Here is a very interesting Krugman analysis of this problem. It ends up with the Fed owning all T-bills, and, in Anil Kashyap’s opinion (and mine; there’s not enough cash to cover all the required collateral) the Repo market collapsing. I do see an alternative path. Krugman writes:
What we normally say in a liquidity trap is that the Fed is keeping short-term interest rates at zero, which is as low as they can go because below that cash dominates bonds. And the Fed achieves that zero rate by being willing to buy short-term government debt whenever the rate threatens to rise above zero.
That’s a fair description, but perhaps it is a description rather than a binding equilibrium response; the Fed doesn’t have to do that and why should they if it ends in ruin? (There’s the further tricky question of whether Krugman’s assumption is holding expected fiscal policy constant.)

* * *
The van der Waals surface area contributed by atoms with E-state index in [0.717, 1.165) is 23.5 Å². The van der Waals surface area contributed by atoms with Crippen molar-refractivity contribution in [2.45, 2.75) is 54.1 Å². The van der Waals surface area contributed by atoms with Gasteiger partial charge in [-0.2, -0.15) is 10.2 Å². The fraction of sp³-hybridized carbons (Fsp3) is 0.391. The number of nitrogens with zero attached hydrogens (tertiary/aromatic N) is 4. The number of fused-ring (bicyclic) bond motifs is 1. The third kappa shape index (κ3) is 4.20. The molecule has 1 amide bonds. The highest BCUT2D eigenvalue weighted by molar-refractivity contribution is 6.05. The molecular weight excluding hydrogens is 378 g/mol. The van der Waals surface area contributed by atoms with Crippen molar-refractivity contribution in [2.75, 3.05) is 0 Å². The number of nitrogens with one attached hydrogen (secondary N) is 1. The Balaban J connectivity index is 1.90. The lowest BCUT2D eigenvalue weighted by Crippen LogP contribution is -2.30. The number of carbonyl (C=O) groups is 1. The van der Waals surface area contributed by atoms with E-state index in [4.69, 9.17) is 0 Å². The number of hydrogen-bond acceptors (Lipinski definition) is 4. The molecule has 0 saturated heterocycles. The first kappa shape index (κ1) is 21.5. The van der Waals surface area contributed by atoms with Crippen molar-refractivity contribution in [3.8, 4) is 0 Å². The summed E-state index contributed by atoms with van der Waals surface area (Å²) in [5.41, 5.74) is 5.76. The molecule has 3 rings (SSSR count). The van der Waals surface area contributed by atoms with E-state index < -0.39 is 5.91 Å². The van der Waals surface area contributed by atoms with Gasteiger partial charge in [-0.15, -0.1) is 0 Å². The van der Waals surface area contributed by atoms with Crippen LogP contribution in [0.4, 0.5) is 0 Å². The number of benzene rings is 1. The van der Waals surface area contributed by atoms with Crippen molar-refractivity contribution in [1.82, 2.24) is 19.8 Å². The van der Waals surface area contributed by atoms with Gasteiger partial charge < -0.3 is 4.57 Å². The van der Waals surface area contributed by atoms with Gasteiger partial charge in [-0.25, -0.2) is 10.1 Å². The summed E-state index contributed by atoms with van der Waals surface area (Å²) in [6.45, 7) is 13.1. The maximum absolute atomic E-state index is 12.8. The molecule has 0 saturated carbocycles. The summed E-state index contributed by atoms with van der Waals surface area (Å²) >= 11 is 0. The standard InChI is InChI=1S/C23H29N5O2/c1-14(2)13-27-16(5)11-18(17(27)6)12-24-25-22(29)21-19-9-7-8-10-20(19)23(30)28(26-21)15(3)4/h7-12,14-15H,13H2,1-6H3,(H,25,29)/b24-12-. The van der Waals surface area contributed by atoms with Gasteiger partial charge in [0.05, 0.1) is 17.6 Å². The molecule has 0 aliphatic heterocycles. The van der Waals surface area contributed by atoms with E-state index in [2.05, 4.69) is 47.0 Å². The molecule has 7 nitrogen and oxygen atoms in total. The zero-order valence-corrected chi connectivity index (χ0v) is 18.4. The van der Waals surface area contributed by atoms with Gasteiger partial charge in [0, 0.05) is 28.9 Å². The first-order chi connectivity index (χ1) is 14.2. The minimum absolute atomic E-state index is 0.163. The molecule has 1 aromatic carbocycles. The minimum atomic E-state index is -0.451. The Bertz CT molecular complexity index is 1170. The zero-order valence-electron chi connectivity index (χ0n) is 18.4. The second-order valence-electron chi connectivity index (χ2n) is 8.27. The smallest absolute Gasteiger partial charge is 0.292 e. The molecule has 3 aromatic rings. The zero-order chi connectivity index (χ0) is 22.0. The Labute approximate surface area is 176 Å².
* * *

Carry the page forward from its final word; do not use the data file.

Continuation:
T-Bills are almost like money today, especially with low short rates. Think of higher default risk as like a Gesellian stamp tax on T-Bills. One equilibrium is that people spend more on durables as they shift out of liquidity, which has now been partially taxed. Another equilibrium is that everyone rushes into the truly safe asset, namely cash, and the T-Bills do truly disappear. Or heterogeneous agents may do a bit of both.
It would seem to boil down to the third derivative on the utility function. Still, empirically cash does not soak up all the periodic shifts out of other risky assets (e.g., commercial paper), so why should it soak up all the shifts out of T-Bills?
More concretely, in a liquidity trap model (which I reject, by the way, but that’s another story) an increase in default risk could have some expansionary properties.
Addendum: Brad DeLong offers comment.